Kate's Giants

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There is a door in Kate's room, as small and curious as Kate herself. Every night she imagines scary things creeping through it. "If you can think them up, then you can think them out", say her parents. But Kate can do better than that. In Valiska Gregory and Virginia Austin's wise and wonderful story, phantom fears can be turned into make-believe friends.

Kate is frightened that things like giants might sneak through the attic door into her new room, until she ...

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Overview

There is a door in Kate's room, as small and curious as Kate herself. Every night she imagines scary things creeping through it. "If you can think them up, then you can think them out", say her parents. But Kate can do better than that. In Valiska Gregory and Virginia Austin's wise and wonderful story, phantom fears can be turned into make-believe friends.

Kate is frightened that things like giants might sneak through the attic door into her new room, until she learns that what she can think up she can think out too.

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Editorial Reviews

Publishers Weekly - Publisher's Weekly
Offering a zippy twist to a familiar theme, Gregory (Through the Mickle Woods) introduces a girl frightened by the creatures she imagines at night-ghosts, beasts and giants that ``scritch'' and ``slither'' through a small attic door in her new bedroom. ``If you can think them up, then you can think them out'' is the aphoristic refrain sounded by both her parents. And the star of the story does just that-and then goes a step further by deciding to ``think in'' friendly creatures. Austin's (Go to Bed!) full-spread illustrations, rendered in pencil and watercolors, show the girl appropriately frightened and small in her corner of the bedroom, while allowing lots of space for the imaginary creatures to fill. Her marauding lions and bears, etc., seem poised to pounce but are not ferocious enough to terrify the reader. In terms of composition, draftsmanship and palette, many of the fantasy sequences seem modeled on Maurice Sendak, but Austin adds a few idiosyncratic touches, such as a painting of an owl that mimes Kate's reactions. Inspiring self-reliance, this inventive story is just the ticket for children afflicted by a bogeyman. Ages 3-up. (Sept.)
Children's Literature - Michelle H. Martin
Offering a female version of Maurice Sendak's Where the Wild Things Are and Mercer Mayer's There's Nightmare in My Closet and There's Something in My Attic, Gregory relates the story of Kate, who overcomes her paralyzing fear of the monsters that she imagines live just behind the attic door in her new bedroom. When Kate screams for help twice, her parents assure her: "If you can think them up, you can think them out." She finally faces the beasts, transforming the lions, bears and ghosts into gentle creatures. Cuddling up with them, she then decides that "If I can think them out, then sometimes, I can think them in!" While Gregory's text will ring a bell with most readers well versed in children's picture books, children will likely enjoy Austin's colorful illustrations, and the comfortable-looking monsters that Kate has made her own. This text affirms that girls are just as capable of overcoming their fear of the dark as boys are. And some female readers may identify more with Kate than with Sendak's Max or Mayer's female character, since rather than focusing on conquest, this story emphasizes creative alternatives to lassoing fears and dragging them, kicking and screaming, out of the closet.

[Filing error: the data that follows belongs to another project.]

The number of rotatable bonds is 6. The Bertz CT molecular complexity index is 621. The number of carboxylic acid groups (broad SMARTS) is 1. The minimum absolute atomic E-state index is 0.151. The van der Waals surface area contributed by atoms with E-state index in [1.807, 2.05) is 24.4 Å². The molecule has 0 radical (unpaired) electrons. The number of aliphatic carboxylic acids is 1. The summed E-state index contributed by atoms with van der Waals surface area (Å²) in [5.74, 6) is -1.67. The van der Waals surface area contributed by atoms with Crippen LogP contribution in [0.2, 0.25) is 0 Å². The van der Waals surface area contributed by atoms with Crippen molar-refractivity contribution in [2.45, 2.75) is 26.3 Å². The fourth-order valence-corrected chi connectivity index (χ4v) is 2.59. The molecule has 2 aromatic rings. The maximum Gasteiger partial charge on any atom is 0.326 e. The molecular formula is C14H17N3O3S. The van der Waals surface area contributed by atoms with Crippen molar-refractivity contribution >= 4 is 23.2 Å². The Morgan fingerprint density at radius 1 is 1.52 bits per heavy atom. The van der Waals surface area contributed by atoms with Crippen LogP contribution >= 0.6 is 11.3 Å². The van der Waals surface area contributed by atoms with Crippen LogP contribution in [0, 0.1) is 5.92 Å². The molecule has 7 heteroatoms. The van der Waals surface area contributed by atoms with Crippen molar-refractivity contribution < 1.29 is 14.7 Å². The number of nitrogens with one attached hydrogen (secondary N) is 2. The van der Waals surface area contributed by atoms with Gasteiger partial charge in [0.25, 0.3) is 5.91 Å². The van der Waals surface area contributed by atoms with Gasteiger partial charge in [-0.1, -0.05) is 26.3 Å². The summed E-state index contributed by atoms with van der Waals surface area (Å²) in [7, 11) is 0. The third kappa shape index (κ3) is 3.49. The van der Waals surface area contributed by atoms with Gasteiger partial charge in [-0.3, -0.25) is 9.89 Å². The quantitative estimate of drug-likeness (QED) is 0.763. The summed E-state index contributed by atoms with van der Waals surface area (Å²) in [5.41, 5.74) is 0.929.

School Library Journal
PreS-Gr 1-``In Kate's new room there was a door, small and curious as Kate herself.'' So begins the child's struggle to overcome her fears of the night creatures she imagines lurking in the attic. First her father, then her mother responds to Kate's calls, each time transforming the colors of the room from a menacing purply-black to a soothing peach. Both parents advise her, ``If you can think them up, then you can think them out.'' As her room darkens a third time and giants crawl out of the door, plucky Kate commands them to ``STOP!'' and they retreat. The triumphant child then reconjures all the monsters, but this time as friendly companions. Complementary illustrations of pencil and watercolor, with expressive details such as the moonlight shining through Kate's window or the owl in the picture frame whose expressions change to mirror the girl's feelings, provide an alternately spooky and peaceful backdrop to the pleasing text. Kate's powers of imagination resemble Max's, and several frames bear a striking resemblance to certain illustrations in Maurice Sendak's Where the Wild Things Are (1963) and We Are All in the Dumps with Jack and Guy (1993, both HarperCollins). An enchanting read-aloud or lap book depicting a situation familiar to most young children.-Tana Elias, Meadowridge Branch Library, Madison, WI
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Product Details

  • ISBN-13: 9780763601515
  • Publisher: Candlewick Press
  • Publication date: 6/1/1997
  • Edition description: REPRINT
  • Pages: 32
  • Age range: 4 - 7 Years
  • Lexile: AD550L (what's this?)
  • Product dimensions: 9.09 (w) x 9.88 (h) x 0.18 (d)

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